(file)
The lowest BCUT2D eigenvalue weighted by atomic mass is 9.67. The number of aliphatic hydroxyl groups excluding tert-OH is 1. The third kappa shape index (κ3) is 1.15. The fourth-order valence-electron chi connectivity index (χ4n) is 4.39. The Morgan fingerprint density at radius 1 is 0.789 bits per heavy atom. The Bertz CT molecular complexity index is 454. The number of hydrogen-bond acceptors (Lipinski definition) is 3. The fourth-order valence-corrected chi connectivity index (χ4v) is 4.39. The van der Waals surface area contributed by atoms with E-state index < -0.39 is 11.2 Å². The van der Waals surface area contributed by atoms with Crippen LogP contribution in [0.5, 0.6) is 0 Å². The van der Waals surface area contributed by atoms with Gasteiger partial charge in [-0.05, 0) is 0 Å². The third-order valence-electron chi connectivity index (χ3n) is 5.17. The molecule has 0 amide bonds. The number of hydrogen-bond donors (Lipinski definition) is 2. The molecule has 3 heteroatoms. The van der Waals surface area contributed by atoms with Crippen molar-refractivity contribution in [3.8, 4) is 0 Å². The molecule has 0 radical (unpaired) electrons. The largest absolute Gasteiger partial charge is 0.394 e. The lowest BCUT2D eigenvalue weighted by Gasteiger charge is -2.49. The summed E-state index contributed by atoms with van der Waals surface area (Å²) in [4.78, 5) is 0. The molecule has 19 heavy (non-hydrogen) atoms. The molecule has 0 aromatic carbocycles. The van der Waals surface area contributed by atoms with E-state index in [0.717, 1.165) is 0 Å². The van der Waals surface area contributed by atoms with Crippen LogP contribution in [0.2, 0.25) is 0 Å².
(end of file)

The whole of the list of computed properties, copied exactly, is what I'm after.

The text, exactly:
The lowest BCUT2D eigenvalue weighted by atomic mass is 9.67. The number of aliphatic hydroxyl groups excluding tert-OH is 1. The third kappa shape index (κ3) is 1.15. The fourth-order valence-electron chi connectivity index (χ4n) is 4.39. The Morgan fingerprint density at radius 1 is 0.789 bits per heavy atom. The Bertz CT molecular complexity index is 454. The number of hydrogen-bond acceptors (Lipinski definition) is 3. The fourth-order valence-corrected chi connectivity index (χ4v) is 4.39. The van der Waals surface area contributed by atoms with E-state index < -0.39 is 11.2 Å². The van der Waals surface area contributed by atoms with Crippen LogP contribution in [0.5, 0.6) is 0 Å². The van der Waals surface area contributed by atoms with Gasteiger partial charge in [-0.05, 0) is 0 Å². The third-order valence-electron chi connectivity index (χ3n) is 5.17. The molecule has 0 amide bonds. The number of hydrogen-bond donors (Lipinski definition) is 2. The molecule has 3 heteroatoms. The van der Waals surface area contributed by atoms with Crippen molar-refractivity contribution in [3.8, 4) is 0 Å². The molecule has 0 radical (unpaired) electrons. The largest absolute Gasteiger partial charge is 0.394 e. The lowest BCUT2D eigenvalue weighted by Gasteiger charge is -2.49. The summed E-state index contributed by atoms with van der Waals surface area (Å²) in [4.78, 5) is 0. The molecule has 19 heavy (non-hydrogen) atoms. The molecule has 0 aromatic carbocycles. The van der Waals surface area contributed by atoms with E-state index in [0.717, 1.165) is 0 Å². The van der Waals surface area contributed by atoms with Crippen LogP contribution in [0.2, 0.25) is 0 Å².